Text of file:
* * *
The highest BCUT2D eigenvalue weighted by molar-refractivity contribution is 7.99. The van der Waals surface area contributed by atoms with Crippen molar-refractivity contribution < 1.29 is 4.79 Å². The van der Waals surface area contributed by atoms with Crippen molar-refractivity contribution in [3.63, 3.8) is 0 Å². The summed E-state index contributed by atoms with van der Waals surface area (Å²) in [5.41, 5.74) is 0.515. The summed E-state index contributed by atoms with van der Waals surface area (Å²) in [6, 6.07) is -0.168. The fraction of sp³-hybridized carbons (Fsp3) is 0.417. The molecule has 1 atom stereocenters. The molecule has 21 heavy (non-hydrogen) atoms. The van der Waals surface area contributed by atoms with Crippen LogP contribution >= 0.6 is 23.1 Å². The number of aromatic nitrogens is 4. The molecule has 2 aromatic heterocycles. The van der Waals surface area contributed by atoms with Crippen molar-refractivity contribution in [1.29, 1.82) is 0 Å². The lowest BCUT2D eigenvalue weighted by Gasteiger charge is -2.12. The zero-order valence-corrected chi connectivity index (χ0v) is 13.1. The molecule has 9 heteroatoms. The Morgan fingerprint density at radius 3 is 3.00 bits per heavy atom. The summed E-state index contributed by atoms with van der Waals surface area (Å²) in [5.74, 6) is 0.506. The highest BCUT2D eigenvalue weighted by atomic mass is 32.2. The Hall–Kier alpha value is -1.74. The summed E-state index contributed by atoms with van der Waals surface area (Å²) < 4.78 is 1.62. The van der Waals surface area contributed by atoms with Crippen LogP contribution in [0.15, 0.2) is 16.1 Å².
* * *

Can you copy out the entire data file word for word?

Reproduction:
The highest BCUT2D eigenvalue weighted by molar-refractivity contribution is 7.99. The van der Waals surface area contributed by atoms with Crippen molar-refractivity contribution < 1.29 is 4.79 Å². The van der Waals surface area contributed by atoms with Crippen molar-refractivity contribution in [3.63, 3.8) is 0 Å². The summed E-state index contributed by atoms with van der Waals surface area (Å²) in [5.41, 5.74) is 0.515. The summed E-state index contributed by atoms with van der Waals surface area (Å²) in [6, 6.07) is -0.168. The fraction of sp³-hybridized carbons (Fsp3) is 0.417. The molecule has 1 atom stereocenters. The molecule has 21 heavy (non-hydrogen) atoms. The van der Waals surface area contributed by atoms with Crippen LogP contribution >= 0.6 is 23.1 Å². The number of aromatic nitrogens is 4. The molecule has 2 aromatic heterocycles. The van der Waals surface area contributed by atoms with Crippen molar-refractivity contribution in [1.29, 1.82) is 0 Å². The lowest BCUT2D eigenvalue weighted by Gasteiger charge is -2.12. The zero-order valence-corrected chi connectivity index (χ0v) is 13.1. The molecule has 9 heteroatoms. The Morgan fingerprint density at radius 3 is 3.00 bits per heavy atom. The summed E-state index contributed by atoms with van der Waals surface area (Å²) in [5.74, 6) is 0.506. The highest BCUT2D eigenvalue weighted by atomic mass is 32.2. The Hall–Kier alpha value is -1.74. The summed E-state index contributed by atoms with van der Waals surface area (Å²) < 4.78 is 1.62. The van der Waals surface area contributed by atoms with Crippen LogP contribution in [0.15, 0.2) is 16.1 Å².